Just how braces align teeth, the 3D printed orthosis keeps Nik’s foot in the corrected position. It’s best to use orthoses at a young age, as children’s bodies can adapt while they grow. Physiotherapy also helps to strengthen ligaments and muscles.

When he’d been using the orthosis for two or three months, for the first time, I saw Nik smiling,” said Timošenko. “After four or five months, he started to become faster and faster. His steps became longer, and his walking more smooth. He actually started to dance.

Now I can do much more sophisticated exercise with him. We can run on a treadmill, we can jump, because I know that his feet are in the right position and I can’t cause any deformation to his bones or joints, that might, on the long term, require an operation to correct. If he didn’t have this orthosis, his feet would be in danger.”

Matej created four versions of Nik’s 3D printed orthosis.

The first version gave him confidence and stabilized him. The second version improved his overall walking smoothness,” Matej explained. “Then the third helped him get better posture, and that’s when he really started to enjoy the walking and started to play around. The fourth orthosis corrected his right foot that was off the center of his body, so now he’s able to stand with his feet together in a straightened, upright position.”

After looking at the workflow, and measuring Nik’s feet with and without his 3D printed orthoses, certified orthotist and prosthetist Dejan Tašner knew that Matej had created a novel solution. He is able to make an affordable custom orthosis in less than 24 hours, and the devices are also comfortable.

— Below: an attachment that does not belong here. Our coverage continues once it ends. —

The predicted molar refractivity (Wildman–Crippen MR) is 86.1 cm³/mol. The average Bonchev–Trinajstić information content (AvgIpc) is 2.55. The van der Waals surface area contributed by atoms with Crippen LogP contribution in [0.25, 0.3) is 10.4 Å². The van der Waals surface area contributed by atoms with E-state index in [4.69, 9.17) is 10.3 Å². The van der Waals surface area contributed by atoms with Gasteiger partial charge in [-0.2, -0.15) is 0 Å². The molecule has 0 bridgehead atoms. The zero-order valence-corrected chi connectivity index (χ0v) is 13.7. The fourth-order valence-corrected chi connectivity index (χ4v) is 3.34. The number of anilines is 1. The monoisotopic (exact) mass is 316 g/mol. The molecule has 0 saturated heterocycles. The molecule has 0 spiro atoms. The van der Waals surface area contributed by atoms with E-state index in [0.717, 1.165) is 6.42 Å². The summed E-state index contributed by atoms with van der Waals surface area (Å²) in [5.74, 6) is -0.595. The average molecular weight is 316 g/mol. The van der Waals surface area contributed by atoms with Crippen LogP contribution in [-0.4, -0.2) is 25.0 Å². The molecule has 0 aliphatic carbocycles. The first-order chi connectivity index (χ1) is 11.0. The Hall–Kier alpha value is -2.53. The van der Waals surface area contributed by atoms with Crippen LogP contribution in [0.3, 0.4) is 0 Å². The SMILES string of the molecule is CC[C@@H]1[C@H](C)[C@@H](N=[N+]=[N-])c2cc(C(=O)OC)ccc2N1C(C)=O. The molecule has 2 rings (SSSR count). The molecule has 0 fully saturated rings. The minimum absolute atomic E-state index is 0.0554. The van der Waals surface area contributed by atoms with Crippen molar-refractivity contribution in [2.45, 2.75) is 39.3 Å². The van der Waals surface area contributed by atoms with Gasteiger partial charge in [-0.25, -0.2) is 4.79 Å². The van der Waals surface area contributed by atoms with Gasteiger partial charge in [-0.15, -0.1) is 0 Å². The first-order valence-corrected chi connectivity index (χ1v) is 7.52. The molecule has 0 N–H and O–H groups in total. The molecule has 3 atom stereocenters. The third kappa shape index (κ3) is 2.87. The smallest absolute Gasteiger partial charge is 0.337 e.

3D printing allows us to create orthotics with different thicknesses in different areas. We can apply a more thick area where it’s needed and minimal thickness to the areas where correction is not required,” Matej explained. “This is not possible with current solutions.

Orthoses don’t need to hurt, only without pain can the children accept them.”

Matej and his wife decided to certify the workflow, which is now patent-pending, so the process and components will meet standard requirements for medical devices and allow for clinical trials. Matej quit his job to focus on 3D printed, patient-specific 3D printed children’s orthotics full-time and, together with Mateja, Tašner, and Timošenko, formed a new company called aNImaKe.

At the moment, we are testing with several patients with different pathologies from age three to 11,” Tašner said. “We already see improvements in terms of biomechanics, which is the main goal. But also, crucially, a positive change in sentiment that the parents see in the daily life of their children because they need to feel comfortable to use the orthosis often enough to improve their walking.”

aNImaKe hopes to expand the technique to other parts of the body, such as a hand brace that helps young CP patients spread their fingers.

We want to enlighten others in the medical industry about the tools that are available today to provide better options to the children,” Matej said. “Orthotics should be built for a person, and should treat only the symptoms, not be standardized solutions that put them in boxes.”

Discuss this and other 3D printing topics at 3DPrintBoard.com or share your thoughts below. 

[Source/Images: Formlabs]

 

Team Effort Uses 3D Printing to Restore Coral Reefs

[Image: SECORE: Paul Selvaggio]